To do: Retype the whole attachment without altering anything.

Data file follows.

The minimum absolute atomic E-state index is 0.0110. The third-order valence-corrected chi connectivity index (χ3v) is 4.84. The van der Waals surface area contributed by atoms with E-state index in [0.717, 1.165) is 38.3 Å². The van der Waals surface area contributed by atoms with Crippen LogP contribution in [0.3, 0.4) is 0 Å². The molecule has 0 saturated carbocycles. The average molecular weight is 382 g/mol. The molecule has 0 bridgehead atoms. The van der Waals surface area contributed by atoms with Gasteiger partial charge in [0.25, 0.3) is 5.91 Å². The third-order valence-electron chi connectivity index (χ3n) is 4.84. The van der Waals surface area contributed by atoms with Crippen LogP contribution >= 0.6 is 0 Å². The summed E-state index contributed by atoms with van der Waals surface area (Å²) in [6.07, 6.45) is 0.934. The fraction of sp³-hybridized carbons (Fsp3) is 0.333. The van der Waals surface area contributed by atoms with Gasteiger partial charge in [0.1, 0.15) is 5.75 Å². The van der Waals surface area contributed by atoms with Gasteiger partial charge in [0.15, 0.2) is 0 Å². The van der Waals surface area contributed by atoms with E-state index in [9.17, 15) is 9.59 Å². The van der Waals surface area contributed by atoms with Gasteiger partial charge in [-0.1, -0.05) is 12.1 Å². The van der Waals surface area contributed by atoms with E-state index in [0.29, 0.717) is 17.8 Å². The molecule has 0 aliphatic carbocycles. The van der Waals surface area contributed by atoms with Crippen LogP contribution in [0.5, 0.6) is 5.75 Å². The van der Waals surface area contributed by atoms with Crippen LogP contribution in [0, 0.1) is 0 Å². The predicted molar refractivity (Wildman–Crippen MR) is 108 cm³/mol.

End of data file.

The minimum absolute atomic E-state index is 0.0110. The third-order valence-corrected chi connectivity index (χ3v) is 4.84. The van der Waals surface area contributed by atoms with E-state index in [0.717, 1.165) is 38.3 Å². The van der Waals surface area contributed by atoms with Crippen LogP contribution in [0.3, 0.4) is 0 Å². The molecule has 0 saturated carbocycles. The average molecular weight is 382 g/mol. The molecule has 0 bridgehead atoms. The van der Waals surface area contributed by atoms with Gasteiger partial charge in [0.25, 0.3) is 5.91 Å². The third-order valence-electron chi connectivity index (χ3n) is 4.84. The van der Waals surface area contributed by atoms with Crippen LogP contribution >= 0.6 is 0 Å². The summed E-state index contributed by atoms with van der Waals surface area (Å²) in [6.07, 6.45) is 0.934. The fraction of sp³-hybridized carbons (Fsp3) is 0.333. The van der Waals surface area contributed by atoms with Gasteiger partial charge in [0.1, 0.15) is 5.75 Å². The van der Waals surface area contributed by atoms with Gasteiger partial charge in [0.15, 0.2) is 0 Å². The van der Waals surface area contributed by atoms with E-state index in [9.17, 15) is 9.59 Å². The van der Waals surface area contributed by atoms with Gasteiger partial charge in [-0.1, -0.05) is 12.1 Å². The van der Waals surface area contributed by atoms with E-state index in [0.29, 0.717) is 17.8 Å². The molecule has 0 aliphatic carbocycles. The van der Waals surface area contributed by atoms with Crippen LogP contribution in [0.5, 0.6) is 5.75 Å². The van der Waals surface area contributed by atoms with Crippen LogP contribution in [0, 0.1) is 0 Å². The predicted molar refractivity (Wildman–Crippen MR) is 108 cm³/mol.